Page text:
Phonological Representationsin Language Acquisition: Climbing The Ladder of Abstraction

Benjamin Munson, Jan Edwards, Mary E. Beckman

Research output: Chapter in Book/Report/Conference proceedingChapter

30 Scopus citations


This article provides significant information on the development of phonological representations. Many characteristics of infant-directed speech (IDS) have been observed consistently across a range of studies in a number of languages using different methodologies. IDS relative to adult-directed speech (ADS), has a higher pitch, greater pitch range, shorter utterances, slower rate, and simpler syntax. One aspect of IDS that is relevant for the establishment of phonological representation is the observation that speech sounds in IDS are hyperarticulated relative to the forms in ADS. The detailed acoustic studies reveal children's productions of sounds that are transcribed, as substitutions for a target sound are often acoustically intermediate between and distinct from both the target sound and correct productions of the substitute. The error patterns that children with speech sound disorder (SSD) make are often very systematic, and mirror those made by younger children acquiring the same language. SSD provides an opportunity to understand the factors that contribute to variation in pronunciation while holding other factors known to affect pronunciation such as dialect and age consistent. One consistent finding is that children with SSD have poorer speech perception ability than their age peers.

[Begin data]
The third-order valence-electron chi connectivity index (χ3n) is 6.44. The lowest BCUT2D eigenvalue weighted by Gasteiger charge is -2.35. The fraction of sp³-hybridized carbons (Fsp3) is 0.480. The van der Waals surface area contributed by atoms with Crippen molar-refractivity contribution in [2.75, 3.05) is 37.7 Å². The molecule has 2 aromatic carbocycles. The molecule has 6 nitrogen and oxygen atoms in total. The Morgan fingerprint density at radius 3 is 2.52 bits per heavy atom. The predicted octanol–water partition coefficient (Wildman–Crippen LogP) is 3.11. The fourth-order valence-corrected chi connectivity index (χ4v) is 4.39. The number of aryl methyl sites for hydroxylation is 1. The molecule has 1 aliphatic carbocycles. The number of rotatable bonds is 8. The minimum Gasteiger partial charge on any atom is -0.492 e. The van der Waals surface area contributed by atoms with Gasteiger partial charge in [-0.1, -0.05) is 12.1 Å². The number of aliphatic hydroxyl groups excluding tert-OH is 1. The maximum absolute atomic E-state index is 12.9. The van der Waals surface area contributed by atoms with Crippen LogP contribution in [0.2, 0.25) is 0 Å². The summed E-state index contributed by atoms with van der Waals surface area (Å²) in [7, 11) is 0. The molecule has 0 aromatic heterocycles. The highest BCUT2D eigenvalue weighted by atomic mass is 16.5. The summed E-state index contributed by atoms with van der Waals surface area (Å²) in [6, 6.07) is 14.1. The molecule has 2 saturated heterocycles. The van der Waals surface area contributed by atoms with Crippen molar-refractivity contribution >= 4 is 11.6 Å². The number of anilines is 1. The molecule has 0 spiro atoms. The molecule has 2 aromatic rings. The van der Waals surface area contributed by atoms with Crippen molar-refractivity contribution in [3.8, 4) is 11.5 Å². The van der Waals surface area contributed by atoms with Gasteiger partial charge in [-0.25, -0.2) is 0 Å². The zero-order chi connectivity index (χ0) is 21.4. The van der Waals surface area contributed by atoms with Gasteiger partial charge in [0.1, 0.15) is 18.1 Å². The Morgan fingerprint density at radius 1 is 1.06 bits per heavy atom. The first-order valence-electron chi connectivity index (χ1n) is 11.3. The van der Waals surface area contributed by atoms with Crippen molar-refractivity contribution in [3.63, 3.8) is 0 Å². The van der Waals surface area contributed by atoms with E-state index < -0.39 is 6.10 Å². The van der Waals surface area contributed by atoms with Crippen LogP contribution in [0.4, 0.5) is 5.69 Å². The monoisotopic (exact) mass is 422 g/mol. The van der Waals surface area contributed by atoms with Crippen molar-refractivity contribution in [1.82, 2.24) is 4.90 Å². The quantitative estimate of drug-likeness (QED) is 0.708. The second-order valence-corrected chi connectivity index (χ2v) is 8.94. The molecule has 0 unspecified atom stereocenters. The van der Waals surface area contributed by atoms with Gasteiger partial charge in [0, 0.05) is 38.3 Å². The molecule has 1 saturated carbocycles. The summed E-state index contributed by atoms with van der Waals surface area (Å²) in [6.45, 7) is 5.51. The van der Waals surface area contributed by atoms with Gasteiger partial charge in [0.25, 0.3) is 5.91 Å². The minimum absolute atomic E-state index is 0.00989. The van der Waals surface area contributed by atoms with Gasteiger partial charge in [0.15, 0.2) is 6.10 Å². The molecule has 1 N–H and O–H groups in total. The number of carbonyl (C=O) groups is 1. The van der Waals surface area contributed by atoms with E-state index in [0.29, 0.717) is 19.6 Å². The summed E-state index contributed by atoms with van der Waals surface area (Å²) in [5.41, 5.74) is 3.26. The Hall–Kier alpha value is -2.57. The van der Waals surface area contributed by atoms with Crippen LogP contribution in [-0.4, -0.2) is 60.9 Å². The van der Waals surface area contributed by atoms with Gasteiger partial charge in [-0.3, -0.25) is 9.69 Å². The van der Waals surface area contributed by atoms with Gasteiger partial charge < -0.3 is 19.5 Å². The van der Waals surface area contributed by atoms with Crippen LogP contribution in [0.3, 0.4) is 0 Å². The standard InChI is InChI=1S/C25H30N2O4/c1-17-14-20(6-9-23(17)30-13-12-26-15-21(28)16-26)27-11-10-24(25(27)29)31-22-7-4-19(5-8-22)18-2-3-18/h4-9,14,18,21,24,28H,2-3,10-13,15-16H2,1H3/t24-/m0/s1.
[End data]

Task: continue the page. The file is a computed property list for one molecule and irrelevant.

Original languageEnglish (US)
Title of host publicationThe Oxford Handbook of Laboratory Phonology
PublisherOxford University Press
ISBN (Electronic)9780191744068
ISBN (Print)9780199575039
StatePublished - Sep 18 2012


  • Adult-directed speech
  • Infant-directed speech
  • Phonological disorder
  • Speech perception
  • Speech sound disorder


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